We report back from this year's Women in Construction Event
Diversity and inclusion, as well as wellbeing, the environment and technology were some of the key themes in this year’s Women in Construction event. The conference, held online over three days and three time zones, brought together global leaders, industry innovators, designers, engineers and constructors who shared their game-changing advice and global industry insight.
The power of inclusion and diversity in the workplace
Everyone must take responsibility
In a session called Re-writing the Blueprint for Inclusion in Leadership Ljeoma Samuel, associate director of Turner and Townsend, stated that everyone has a part to play in creating more inclusion at a leadership level. She asserted that if there’s a gap, we have a choice to leave it or get involved and help close the gap. What’s essential, she said, is having a vision and communicating it clearly, and creating an environment in which leaders can flourish.
The key to improved performance
Magali Anderson, the chief sustainability officer at Swiss manufacturing giant LafargeHolcim presented a session called Driving Diversity from the Top to Become more Resilient. She talked at length about the importance of embracing diversity and how having diverse teams leads to improved performance. Because we all have different perspectives, the more diverse the team, the better we innovate and the more resilient we become as a business, especially in uncertain times, she said. She also highlighted the fact we all have unconscious bias and we need to recognise that and address it as part of our thought processes.
Recruitment is key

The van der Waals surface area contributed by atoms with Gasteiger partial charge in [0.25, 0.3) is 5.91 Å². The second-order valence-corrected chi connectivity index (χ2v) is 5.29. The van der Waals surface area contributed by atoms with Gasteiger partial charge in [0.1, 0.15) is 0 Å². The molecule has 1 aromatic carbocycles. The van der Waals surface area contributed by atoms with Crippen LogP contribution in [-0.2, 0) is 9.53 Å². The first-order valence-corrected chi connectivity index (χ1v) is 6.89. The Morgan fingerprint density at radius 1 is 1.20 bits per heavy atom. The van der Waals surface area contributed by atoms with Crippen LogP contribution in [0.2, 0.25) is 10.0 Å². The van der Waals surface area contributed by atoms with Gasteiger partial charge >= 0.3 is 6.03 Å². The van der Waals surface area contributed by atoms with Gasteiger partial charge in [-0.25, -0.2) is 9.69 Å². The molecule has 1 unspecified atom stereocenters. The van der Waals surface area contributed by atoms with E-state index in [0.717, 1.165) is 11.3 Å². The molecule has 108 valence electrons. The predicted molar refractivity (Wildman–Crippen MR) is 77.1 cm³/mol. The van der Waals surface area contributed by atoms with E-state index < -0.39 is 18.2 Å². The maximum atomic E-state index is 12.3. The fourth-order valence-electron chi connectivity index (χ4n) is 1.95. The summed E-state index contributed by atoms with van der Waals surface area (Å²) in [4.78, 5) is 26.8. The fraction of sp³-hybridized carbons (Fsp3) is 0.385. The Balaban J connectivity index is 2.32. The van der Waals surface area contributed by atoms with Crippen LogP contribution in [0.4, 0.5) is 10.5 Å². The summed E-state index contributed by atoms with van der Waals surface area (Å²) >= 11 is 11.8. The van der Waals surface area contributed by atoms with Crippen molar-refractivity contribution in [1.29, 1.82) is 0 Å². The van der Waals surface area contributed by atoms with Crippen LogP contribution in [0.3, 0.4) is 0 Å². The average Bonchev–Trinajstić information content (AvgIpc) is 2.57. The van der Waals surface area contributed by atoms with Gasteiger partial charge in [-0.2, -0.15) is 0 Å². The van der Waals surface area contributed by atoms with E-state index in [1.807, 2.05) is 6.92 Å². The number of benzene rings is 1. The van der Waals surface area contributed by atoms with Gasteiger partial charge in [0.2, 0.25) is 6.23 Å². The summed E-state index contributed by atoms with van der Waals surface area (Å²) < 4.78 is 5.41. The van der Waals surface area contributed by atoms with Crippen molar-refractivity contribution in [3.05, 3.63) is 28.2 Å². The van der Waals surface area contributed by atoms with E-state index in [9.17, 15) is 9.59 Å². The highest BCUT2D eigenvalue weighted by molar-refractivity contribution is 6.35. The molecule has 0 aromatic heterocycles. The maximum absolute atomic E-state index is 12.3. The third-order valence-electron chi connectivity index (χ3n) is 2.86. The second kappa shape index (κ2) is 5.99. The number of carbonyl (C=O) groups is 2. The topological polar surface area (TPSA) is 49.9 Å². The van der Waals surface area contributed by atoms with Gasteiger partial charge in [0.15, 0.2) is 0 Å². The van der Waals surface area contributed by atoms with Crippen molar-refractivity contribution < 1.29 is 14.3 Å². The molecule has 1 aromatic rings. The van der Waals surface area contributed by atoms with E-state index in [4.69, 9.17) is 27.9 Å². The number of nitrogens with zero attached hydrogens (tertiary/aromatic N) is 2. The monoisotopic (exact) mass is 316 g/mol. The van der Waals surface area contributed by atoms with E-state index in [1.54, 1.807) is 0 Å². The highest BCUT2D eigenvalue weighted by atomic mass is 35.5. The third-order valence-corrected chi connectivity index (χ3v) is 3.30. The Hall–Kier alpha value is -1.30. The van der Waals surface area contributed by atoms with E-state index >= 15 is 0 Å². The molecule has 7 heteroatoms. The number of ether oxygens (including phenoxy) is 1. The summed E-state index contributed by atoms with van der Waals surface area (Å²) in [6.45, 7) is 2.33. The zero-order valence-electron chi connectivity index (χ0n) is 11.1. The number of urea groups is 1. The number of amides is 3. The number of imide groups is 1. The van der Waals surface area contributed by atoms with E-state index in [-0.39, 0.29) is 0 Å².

While in her session, Diversity and inclusion in Construction, Elena Anaya of California company Turner Construction talked about ensuring your recruitment strategy supports diversity and inclusion. She stressed that firms need to think differently and look for talent in new places. She also said
“Diversity is being asked to the party – inclusion is being asked to lead the party.”
Supporting mental health and wellbeing
Creating a supportive culture
Wellbeing and mental health in the workplace was another key theme, and Steven Haynes and Alexandra Best of Mates in Mind, a UK-based charity, talked about how everyone in a company plays a role in supporting mental health.
In their session Tackling Mental Health in the Workplace they stressed the importance of building a supportive culture at work. They talked about how the pandemic had accelerated a lot of change, with mandatory working from home since March. As a result, people were having to get used to a new way of life, both in and out of the office. It was important to focus on our own wellbeing but also to look out for a change in others around us, and where necessary start a conversation.
Deborah Hulme, founder of Minerva Engagement and the Neuroleader Academy, also talked about wellness and delivered a session called The Science and Psychology of Wellbeing and High Performance. She stressed that high psychological safety is of utmost importance if you want a high performing team. In fact, you need high psychological safety and wellness, coupled with having good procedures and processes in place in order for good energy flow to thrive.
Psychological safety is a primary driver of team effectiveness, she said. We need to eliminate the fear of contribution and threat and ensure a sense of safety where we can express ideas and ask questions with comfort, support, respect and trust. When our nervous system detects stress, it tries to protect us and turns on ‘saving’ systems to prepare us from threat, which reflects out to others. To manage our stress, she said, we need to build up and strengthen our resilience bank to help manage ourselves through challenging times.